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ValeTudo8080

ValeTudo8080

VIP Member
Aug 31, 2011
424
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I think you need to binge drink a few days in a row and then get tested....it should crash your test enough to get the script!
 
DieYoungStrong

DieYoungStrong

VIP Member
May 27, 2013
1,152
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that's it bro. Genetic makeup has as much or more to do with lipids profiles then your


My hdl was in that range as well and i was eating what we consider to be a stellar diet. the balance of my lipid profile was excellent but the ratio's of overall lipid heath needed the HDL # over 40 (pretty sure).

Eventually after years of eating clean (sick of it) i expanded my diet to include things I'd not eaten often. Fries, sweets, fried food ... all in moderation but more.

I was very curious how my lipid profile would change.

It improved. HDL was low 40's. Ratio was perfect overall in the high 130's - 40's

Ate the same for 2 more years and the second blood draw post diet adjustment improved again!

So what did that tell me? Cutting out some foods entirely ~vs~ moderation of overall diet worked better for me.

Point being .. maybe expand your diet .. change things up for a while and retest.

Pretty sure I still have copies around..

I'm 40 and have tried a lot of different diets over the years - never has any meaningful effect on it. It's a genetic thing. My father and uncles all have similar lipid profiles, and none of them ever ran any juice or were hard core into lifting.

I am cutting out orals now that I've hit 40 as they really jack up my profile for a loooong time, and I'm focusing more on being healthy then big. Small blast or two a year will be it for me.
 
O

OldPLer

Senior Member
Nov 29, 2010
165
32
I have been having high creatinine levels 1.5 and if it doesn’t go down she wants me to go to nephrologist to get kidneys checked. Anyone else have high creatinine levels.
 
Bigtex

Bigtex

VIP Member
Aug 14, 2012
587
891
I have been having high creatinine levels 1.5 and if it doesn’t go down she wants me to go to nephrologist to get kidneys checked. Anyone else have high creatinine levels.

Does your doctor know a high protein diet can bring about high creatinine levels? Taking creatine supplements can also cause high creatinine levels, both screw up the eGRF readings. High intensity weight training and muscle mass also does the same. Creatinine is a normal product of muscle metabolism (breakdown) and is eliminated through the urine. So the more muscle mass you have and the more intensely you train the more more muscle breakdown you will have, Thus creatinine levels will be higher. There is creatine in all protein and of course the creatine supplement. It breaks down to creatinine eventually. So creatinine is a waste product from the digestion of dietary protein and the normal breakdown of muscle tissue. However, creatinine levels can be affected by several other factors, including diet (high protein),muscle mass, malnutrition and other chronic illnesses.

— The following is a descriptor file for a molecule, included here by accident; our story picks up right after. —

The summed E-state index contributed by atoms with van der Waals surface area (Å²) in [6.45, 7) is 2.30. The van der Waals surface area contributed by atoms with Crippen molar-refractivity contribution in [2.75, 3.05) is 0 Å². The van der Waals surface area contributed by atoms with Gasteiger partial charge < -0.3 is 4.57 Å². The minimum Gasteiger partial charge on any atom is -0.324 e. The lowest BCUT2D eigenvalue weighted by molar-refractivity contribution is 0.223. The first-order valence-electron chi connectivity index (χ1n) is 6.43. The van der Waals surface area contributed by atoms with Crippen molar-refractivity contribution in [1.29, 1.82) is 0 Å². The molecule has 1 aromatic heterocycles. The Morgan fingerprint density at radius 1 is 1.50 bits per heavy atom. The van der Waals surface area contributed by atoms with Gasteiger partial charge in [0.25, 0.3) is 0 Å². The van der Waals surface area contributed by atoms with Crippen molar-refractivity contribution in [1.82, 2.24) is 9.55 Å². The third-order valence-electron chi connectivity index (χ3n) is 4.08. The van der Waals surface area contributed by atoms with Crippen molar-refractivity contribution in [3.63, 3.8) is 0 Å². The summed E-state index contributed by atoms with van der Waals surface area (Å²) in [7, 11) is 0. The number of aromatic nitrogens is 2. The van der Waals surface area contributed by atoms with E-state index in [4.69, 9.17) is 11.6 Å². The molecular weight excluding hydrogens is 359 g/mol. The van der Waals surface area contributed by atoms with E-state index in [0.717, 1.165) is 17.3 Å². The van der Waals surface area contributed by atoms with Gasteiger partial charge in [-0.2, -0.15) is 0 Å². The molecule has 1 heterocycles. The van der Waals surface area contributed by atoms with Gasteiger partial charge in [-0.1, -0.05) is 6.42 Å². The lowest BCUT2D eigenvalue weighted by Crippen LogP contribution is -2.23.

Here is mine:
2015
Creatinine - 1.68
eGFR - 43
2020
Creatinine - 1.32
eGFR - 57

My weight from 2017 changed from 270 to 233 and my training is not nearly as intense today and obviously don't have near the muscle mass. I also took a protein shake and creatine the morning I did blood testing in 2020.

I will look for supporting studies but I just had to go through the same thing with my cardiologist. I actually found blood work from 6 years ago where I was heavier and training harder and my creatinine and eGRF levels were much better today than then. If this was kidney disease it would be worse.

There is supposedly a new creatinine-cystatin equation that is being used now that is much more accurate and is less altered by other medical conditions and issues.
 
rawdeal

rawdeal

TID Board Of Directors
Nov 29, 2013
2,854
1,674
. . . There is supposedly a new creatinine-cystatin equation that is being used now that is much more accurate and is less altered by other medical conditions and issues . . .
There is a guy called "Steroid Doc" on youtube who cautions against all the different bad things the bodybuilding lifestyle can do to us in multiple episodes. He said all the stuff about kidneys ... and kidney tests ... that is in the complete post from Bigtex above. BUT, he also mentioned "cystatin" as being more indicative of what's really going on with our kidneys than the standard tests are. I got the impression this may be a test most doctors wouldn't order for you unless you coached them through "modern medicine" a bit.
 
Bigtex

Bigtex

VIP Member
Aug 14, 2012
587
891
Thanks rawdeal! When I suggested this to my cardiologist he still insisted I see a kidney specialist. I just flat out pulled rank on him and said NO. Hell, I am the one paying the bills here.:)
 
Bigtex

Bigtex

VIP Member
Aug 14, 2012
587
891
OK, I managed to find some supporting research. First problem with the eGFR is muscle mass.